The pain and disability associated with autoimmune arthritis can affect a person's work and family life. Autoimmune Arthritis, is when a normal immune system that makes antibodies to fight infections, suddenly goes against you. This self-attack of immune response results in inflammation of the affected tissues in and around joints causing pain, swelling and stiffness. There are many forms of autoimmune- arthritis such as Rheumatoid Arthritis, Lupus, Juvenile Arthritis, Psoriatic Arthritis, and many more.
Although, many symptoms are similar, Autoimmune Arthritis is different from Osteoarthritis, as in the later, cartilage in your joint wears away. What triggers this self-attack is not known. There's no cure for these diseases at the moment.
Treatment includes non-steroidal anti-inflammatory drugs (NSAIDs) & steroidal medications, such as prednisone to reduce inflammation and pain. Disease-modifying anti rheumatic drugs (DMARDs) can slow the progression of the disease and save the joints from permanent damage. The side-effects of the above medications cannot be ignored.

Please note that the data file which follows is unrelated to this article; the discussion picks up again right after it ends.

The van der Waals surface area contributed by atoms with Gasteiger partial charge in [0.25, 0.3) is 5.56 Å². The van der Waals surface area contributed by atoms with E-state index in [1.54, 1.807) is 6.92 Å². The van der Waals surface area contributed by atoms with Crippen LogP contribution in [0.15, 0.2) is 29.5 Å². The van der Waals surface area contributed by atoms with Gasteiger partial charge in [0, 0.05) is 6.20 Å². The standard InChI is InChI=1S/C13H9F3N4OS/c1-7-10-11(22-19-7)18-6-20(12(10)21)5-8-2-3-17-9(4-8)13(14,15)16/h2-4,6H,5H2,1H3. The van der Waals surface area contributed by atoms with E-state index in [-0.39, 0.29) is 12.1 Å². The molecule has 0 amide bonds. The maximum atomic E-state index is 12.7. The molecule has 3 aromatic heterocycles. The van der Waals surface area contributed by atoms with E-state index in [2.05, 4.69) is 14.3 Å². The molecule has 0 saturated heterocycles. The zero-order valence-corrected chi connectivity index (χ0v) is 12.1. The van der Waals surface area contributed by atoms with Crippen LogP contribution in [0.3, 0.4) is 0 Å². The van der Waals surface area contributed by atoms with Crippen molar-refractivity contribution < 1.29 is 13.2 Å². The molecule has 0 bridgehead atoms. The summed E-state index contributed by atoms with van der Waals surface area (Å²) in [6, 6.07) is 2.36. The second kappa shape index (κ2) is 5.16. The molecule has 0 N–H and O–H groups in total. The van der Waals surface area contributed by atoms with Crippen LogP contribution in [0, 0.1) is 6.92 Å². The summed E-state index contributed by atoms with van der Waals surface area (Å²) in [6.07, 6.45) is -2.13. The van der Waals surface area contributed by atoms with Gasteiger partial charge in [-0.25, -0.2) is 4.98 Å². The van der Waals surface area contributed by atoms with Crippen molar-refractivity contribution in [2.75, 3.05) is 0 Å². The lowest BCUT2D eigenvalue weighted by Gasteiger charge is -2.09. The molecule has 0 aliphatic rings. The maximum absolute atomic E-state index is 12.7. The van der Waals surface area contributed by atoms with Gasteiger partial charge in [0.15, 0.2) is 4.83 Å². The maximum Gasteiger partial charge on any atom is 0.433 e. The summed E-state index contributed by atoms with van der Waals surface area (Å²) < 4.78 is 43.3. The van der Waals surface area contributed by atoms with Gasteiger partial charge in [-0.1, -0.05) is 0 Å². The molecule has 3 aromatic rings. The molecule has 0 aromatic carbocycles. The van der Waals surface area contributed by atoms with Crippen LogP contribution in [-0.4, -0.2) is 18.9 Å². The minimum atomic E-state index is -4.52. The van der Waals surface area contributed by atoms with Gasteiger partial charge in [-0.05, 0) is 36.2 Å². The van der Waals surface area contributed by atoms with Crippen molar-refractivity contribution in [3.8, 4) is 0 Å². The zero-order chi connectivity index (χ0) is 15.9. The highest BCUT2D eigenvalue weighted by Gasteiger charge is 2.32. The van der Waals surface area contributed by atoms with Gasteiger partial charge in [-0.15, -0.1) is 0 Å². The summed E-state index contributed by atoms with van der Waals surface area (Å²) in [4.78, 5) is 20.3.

Physical or occupational therapies have provided help to deal with day to day activities. Dietary supplements, home remedies, and lifestyle changes have been shown to positively help in autoimmune arthritis. Fish oils and certain plant oils such as primrose have proven beneficial. Hot-cold treatments too can reduce pain, swelling, and tension in muscles. Some exercise such as walking can help strengthen the muscles around your joints, however, check with your doctor before you start exercising. Lastly, managing stress is a big key to manage the symptoms of autoimmune arthritis.
Arthritis can leave you with feelings of helplessness and low self-esteem. To help you to cope with the disease, make a plan for managing your arthritis. Know your limits, rest when you're tired, take time for yourself. It's easy to get busy and not take time for yourself...